Perfect Mission—Imperfect Church

   Written by on September 27, 2013 at 10:19 am

We Evangelicals often say that we are “Great Commission people.”  We take seriously Jesus’ call to evangelize the world.  Matthew 28:16-20 contains Jesus’ Great Commission to His disciples, reminding them that His mission did not stop, just because He was ascending to the Father.

spirit-truthNow the eleven disciples went to Galilee, to the mountain to which Jesus had directed them.  And when they saw him they worshiped him, but some doubted.  And Jesus came and said to them, “All authority in heaven and on earth has been given to me.  Go therefore and make disciples of all nations, baptizing them in the name of the Father and of the Son and of the Holy Spirit, teaching them to observe all that I have commanded you. And behold, I am with you always, to the end of the age.”

His mission continues in us, His followers.  It’s a perfect mission, because it is empowered by our perfect Lord.  We see this perfection in Jesus’ statement that all authority has been given to Him.  Since we represent the One who has all authority, there is nothing we can’t accomplish, when we follow Him.  “Therefore” means that our mission rests on the fact that He possesses all authority, and He also possesses us.  So, we can perform all that He has called us to do.

It’s also a perfect mission because Jesus sent His disciples (and, by extension, all His followers, including us) to all nations.  Not a single country or ethnic group is left out of Jesus’ plan.

It’s a perfect mission because the new followers of Jesus will be baptized into the name of the Father and Son and Holy Spirit.  This means that they will have all of God as their inheritance.  When we receive God into our lives, we don’t just get a sliver of God.  We get all of Him.  What a tremendous blessing!

Jesus gives a perfect mission in that He teaches us to observe all that He has commanded.  Some people like to pick and choose which of Jesus’ teachings they will follow, but followers of His perfect mission are obedient to all of His commandments.

Jesus’ perfect mission continues forever because He promises, “I am with you always.”  All time is in His hands.  Jesus is not limited to the thirty-three years that He lived on this earth in physical form.  From beginning to end, He is with us, continuing to sustain us in His perfect mission.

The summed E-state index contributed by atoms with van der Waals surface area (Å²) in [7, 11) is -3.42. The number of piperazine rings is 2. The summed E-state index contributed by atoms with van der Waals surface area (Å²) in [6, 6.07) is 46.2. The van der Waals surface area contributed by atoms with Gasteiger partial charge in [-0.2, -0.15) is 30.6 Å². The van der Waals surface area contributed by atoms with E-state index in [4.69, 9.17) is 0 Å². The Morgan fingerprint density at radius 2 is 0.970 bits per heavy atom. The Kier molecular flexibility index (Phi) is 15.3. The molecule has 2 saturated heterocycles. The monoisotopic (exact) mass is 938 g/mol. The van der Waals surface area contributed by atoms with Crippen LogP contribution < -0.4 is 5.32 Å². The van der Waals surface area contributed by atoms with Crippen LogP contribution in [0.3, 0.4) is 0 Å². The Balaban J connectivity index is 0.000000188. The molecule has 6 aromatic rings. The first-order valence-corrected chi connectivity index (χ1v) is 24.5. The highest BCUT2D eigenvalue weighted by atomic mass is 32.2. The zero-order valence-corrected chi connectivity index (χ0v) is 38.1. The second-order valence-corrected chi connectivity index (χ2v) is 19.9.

The amazing thing is that Jesus was willing to give this perfect mission to an imperfect church.  Notice that not all were present when the disciples accompanied Jesus to the mountain.  Only eleven of them were there, because, of course, Judas had hanged himself.  Even though we’d love it if our churches had 100% participation at all events, the reality is that no matter when we’re gathered, not everybody is there.  But that’s okay—Jesus can do wonderful things, even with imperfect attendance.Notice, too, that not all believed.  They worshiped Him, but some doubted.  Who says you have to have everybody completely on board if the church’s mission is going to work?  Every church is a mixture of some who are more full of faith, and other who are more full of doubt.  The truth is that every individual, to a certain extent, is a mixture of faith and doubt.  What a glorious thing that Jesus doesn’t require 100% faith in order to work His wonders!  The faith of a mustard seed will do.

I love the story of the ascension and Jesus’ Great Commission.  Not just because it reminds us that we have a job to do—but because it shows that Jesus is willing to give such a perfect mission to an imperfect church.  This shows that He trusts us to do as we’re told.  It also shows that we can trust Him to be sufficient for us.  Though we may not all be present, though we may not all believe, He will make up for everything we lack.  What a glorious mission we have!  What a gracious God we serve!

Greg Smith is a Baptist minister who has served churches in Central and Southside Virginia. He lives in Halifax County, VA with his wife and children. To read more of Greg’s writings check out his blog at revgregsmith.blogspot.com.

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